Thus while we “lost” one part of capital before because we  did not include  the value of worker-owned tools and machines, we expand the concept of capital now by including all the wages paid by the capitalist sector. These wages are imputed to the owners who have in principle advanced them. Whether this would increase or not the calculated inequality of capital is not clear. Owners of shares in heavily  capital-intensive sectors where the wage-bill (the variable capital) is relatively small, will not register a large increase in their capital. The outcome in terms of  inequality will depend on whether more capital- or less capital-intensive sectors have more concentrated ownership. This is by the way, a topic which, regardless of whether you subscribe to Marx’s definition of capital or not, is worth exploring. It does not seem to have been studied.


            If we use the following notation, A = value of productive and financial assets used in the capitalist sector, B = value of productive and financial assets used in the owner-workers sector,  C =  non-productive wealth, D = wages paid in the capitalist sector, the current concept of capital is equal to  A + B, the current concept of wealth adds to that C, while Marx’s concept of capital would be equal to A + D.  It then becomes clear that whether neoclassical or Marxist concept of capital will be larger depends on the relationship between B and D. In less developed (capitalist) economies, the size of the self-employed sector may be large, B would consequently be high and D small. But in a hyper-capitalized economy, B might tend toward zero and D would be high.


In other words, as capitalism becomes more “capitalistic” the very size of what is deemed to be capital expands. This seems to make sense. In an economy composed of small producers, say thousands of small land-holders, the overall capital will be small. There will be very few capitalist enterprises (hence A is small) and wages paid by them will be a small share of the overall labor income. Thus we come to the conclusion that what is capital is historically-determined. When we compare capital in France and Cameroon, we are not just comparing how many tools exist in France and in Cameroon: we are really comparing how many tools are put to work to generate profit for their owners. There is, in conclusion, no capital as such, outside of the concrete reality and existing relations of production.


It will be interesting to have empirical estimations of Marx’s concept of capital and find how the capital/income ratios and inequality in the distribution of capital change with the definition of capital.




PS. Perhaps to understand a society, we should add the value of all tools (as neoclassics do), and also the value of all the tools that are used to hire labor (as Marx does). The 1st tells us something about the level of economic development, the 2nd about social relations.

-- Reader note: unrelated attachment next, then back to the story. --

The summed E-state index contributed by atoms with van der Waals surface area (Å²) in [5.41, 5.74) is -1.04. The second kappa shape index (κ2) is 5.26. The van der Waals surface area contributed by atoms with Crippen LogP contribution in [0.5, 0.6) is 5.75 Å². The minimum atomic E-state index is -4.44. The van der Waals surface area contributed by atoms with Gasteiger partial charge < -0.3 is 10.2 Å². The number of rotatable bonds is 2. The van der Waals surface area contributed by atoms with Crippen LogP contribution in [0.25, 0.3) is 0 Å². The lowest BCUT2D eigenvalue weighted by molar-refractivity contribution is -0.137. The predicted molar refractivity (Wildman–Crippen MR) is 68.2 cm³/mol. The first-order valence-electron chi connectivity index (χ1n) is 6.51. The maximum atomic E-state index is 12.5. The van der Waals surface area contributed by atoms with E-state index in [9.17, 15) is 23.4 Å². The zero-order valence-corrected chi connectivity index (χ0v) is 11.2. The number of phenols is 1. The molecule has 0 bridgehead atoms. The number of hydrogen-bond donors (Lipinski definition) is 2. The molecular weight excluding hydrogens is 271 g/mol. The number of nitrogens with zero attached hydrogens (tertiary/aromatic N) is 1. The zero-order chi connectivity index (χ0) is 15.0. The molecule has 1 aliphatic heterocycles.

Friday, November 18, 2022

Die Karl Marx Frage

The Karl Marx problem (or Die Karl Marx Frage, to make a nod towards Smith), as called by Philip W. Magness and Michael Makovi, has generated quite a lot of disagreements recently. Rather than summarizing the view of Magness and Makovi who published a recent article in the Journal of Political Economy, let me link to their summary here.

They quote me and my piece published for the bicentenary of Marx’s birth and then included among a dozen of contributions on Marx published by the Deutsche Historische Museum at the occasion of exhibition on Marx’s life and work recently held in Berlin.

The title of my piece is “The unexpected immortality of Karl Marx”. I think it conveys very well what I had in mind. The piece is here and I will not summarize it. I think it is worth reading.

Let me now explain where I agree with Magness and Makovi, and where I strongly disagree with them. I do agree that Marx’s influence, although substantial in the left-wing circles and increasing, even if criticized, in liberal and right-wing circles (e.g. Bohm-Bawerk, Croce, Weber) would not have made Marx the global thinker that he is today. If it had not been for the October revolution, and very importantly, Lenin’s decision to link the proletarian revolutions in the West to the anti-colonial movements in the rest of the world, I think that Marx would be known to us today as one of the theoretical brains behind the rise of the German Social-democracy, but even there his influence would have been “watered down” (as the success of Bernstein’s reformism  showed).  It is the October Revolution  plus Lenin that propelled Marx to the unique role of the global thinker, brought him to India, Japan, China, Africa, Latin America etc. He became probably the most influential social scientist of the past half-millennium. He was the only social scientist whose theories directly inspired revolutions.